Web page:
By Brian Delate
Even the God of War is no match for love… –PLATO
It’s a late sunny afternoon, when I hear my daughter Tirsa, now in sixth grade, arrive home from school. She runs in, drops her school backpack with a thud and heads upstairs to where my home office is in Pennsylvania. She gives me a brief energetic hug and steps back. “Hey, Dad, were you in a war?” I turn and point to the pictures next to the window that overlook the front yard. She notices a small framed snapshot on my desk and says, “Who’s that you’re with in that picture?” “He was a good friend, Buster, but we called him Boysahn, because he didn’t have to shave.” “Wow, Boysahn’s cute, but so were you, Dad.” Then I mumble, “Twenty-Three W.” “What’s that?” “Nothing Sweetie.”
Tirsa glances at the other pictures along with a couple of certificates I received and asks, “So, then you’re a veterinarian?” I laugh and add, “No, sweetie, I’m a veteran.” Now she laughs and then points to a framed photograph of The Wall in Washington, D.C. This picture is special, because my mentor and good friend Ellen Burstyn shot it and gave it to me as a present. At this time, I was developing my play Memorial Day at the Actors Studio. Ellen was a phenomenal guide. The work, both as a writer and performer was a huge challenge and so I was forced to dig deep to realize and shape what would become the play. Memorial Day took on the issues of PTS or PTSD and suicide prevention, along with replicating combat. “Dad, can we go there?” “To The Wall, sure.”
Fast forward – my wife, Karen and Tirsa and I head for D.C. to see Karen’s cousin for a long spring weekend, with those magnificent cherry trees in bloom. Late morning the next day, Karen and her cousin are off to the Smithsonian as Tirsa and I head to The Wall. It’s overcast and close to seventy degrees. Karen and I had been to The Wall before and I had visited it at other times. This time felt different and Tirsa was curious. “When did they build this, Dad?” “1982.” As we near the site, we could see people gathered, but couldn’t see The Wall yet.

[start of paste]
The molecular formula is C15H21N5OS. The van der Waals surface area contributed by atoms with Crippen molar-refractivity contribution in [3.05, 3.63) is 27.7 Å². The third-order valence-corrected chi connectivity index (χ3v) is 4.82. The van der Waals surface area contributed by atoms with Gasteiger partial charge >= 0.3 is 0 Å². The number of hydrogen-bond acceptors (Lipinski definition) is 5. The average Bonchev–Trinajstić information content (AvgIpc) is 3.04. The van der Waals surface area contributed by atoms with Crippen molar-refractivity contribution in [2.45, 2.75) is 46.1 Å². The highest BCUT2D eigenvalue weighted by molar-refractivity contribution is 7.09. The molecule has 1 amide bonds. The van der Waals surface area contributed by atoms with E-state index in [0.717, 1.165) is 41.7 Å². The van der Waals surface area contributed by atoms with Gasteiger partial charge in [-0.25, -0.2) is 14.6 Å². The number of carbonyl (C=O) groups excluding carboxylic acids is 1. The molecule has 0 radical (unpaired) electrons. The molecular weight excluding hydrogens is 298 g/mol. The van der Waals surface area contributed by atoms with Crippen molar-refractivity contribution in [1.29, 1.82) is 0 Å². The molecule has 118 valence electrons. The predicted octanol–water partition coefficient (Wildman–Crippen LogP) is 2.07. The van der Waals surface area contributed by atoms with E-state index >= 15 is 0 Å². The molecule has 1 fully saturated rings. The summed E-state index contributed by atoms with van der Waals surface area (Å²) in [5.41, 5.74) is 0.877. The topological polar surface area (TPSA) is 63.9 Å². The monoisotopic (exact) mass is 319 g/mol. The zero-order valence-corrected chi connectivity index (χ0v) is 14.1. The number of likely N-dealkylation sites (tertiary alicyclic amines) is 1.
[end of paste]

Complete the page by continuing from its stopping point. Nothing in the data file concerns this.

The vendors nearby are selling everything from ice cream and Americana trinkets to war memorabilia. We stop at a long table covered with stacks of military baseball caps and unit pins. “Which one is yours, Dad?” “See that little blue shield with the four white stars?” She nods. “That was the unit I served in, the Americal Division.” I touch that same pin on the collar of my jean jacket. “Would you like one, T?” She smiles.
“Excuse me, how much is that pin?” The chubby and exhausted-looking woman says indifferently, “Ten dollars.” I start to boil. ‘What the…’ My daughter sees the emotional darkness in me about to erupt. “Are you… How dare you charge that much!?” Now I see fear in this woman’s face. She tries to regroup, “I… I just work here, sorry.” As I’m about to turn the table over, Tirsa takes my arm and says quickly, “Dad, you have your pin, that’s what counts.” She pulls me away and I’m glad, but now I’m angry.
As we approach where you begin the walk from one end to the other I start to tremble and shake all over. I freeze. ‘Oh, shit what’s going on?’ My experiences here prior were solemn and quiet. Now I feel my vulnerability and hidden heartbreak rising to the surface. I don’t understand, I’ve been working through all this post-war madness with therapy, timeless rituals with other vets and my theatre work. I learn in this moment there is no graduating from this event that has left myself and many others forever changed. But now the deep affection I feel for my daughter is somehow colliding with this moment.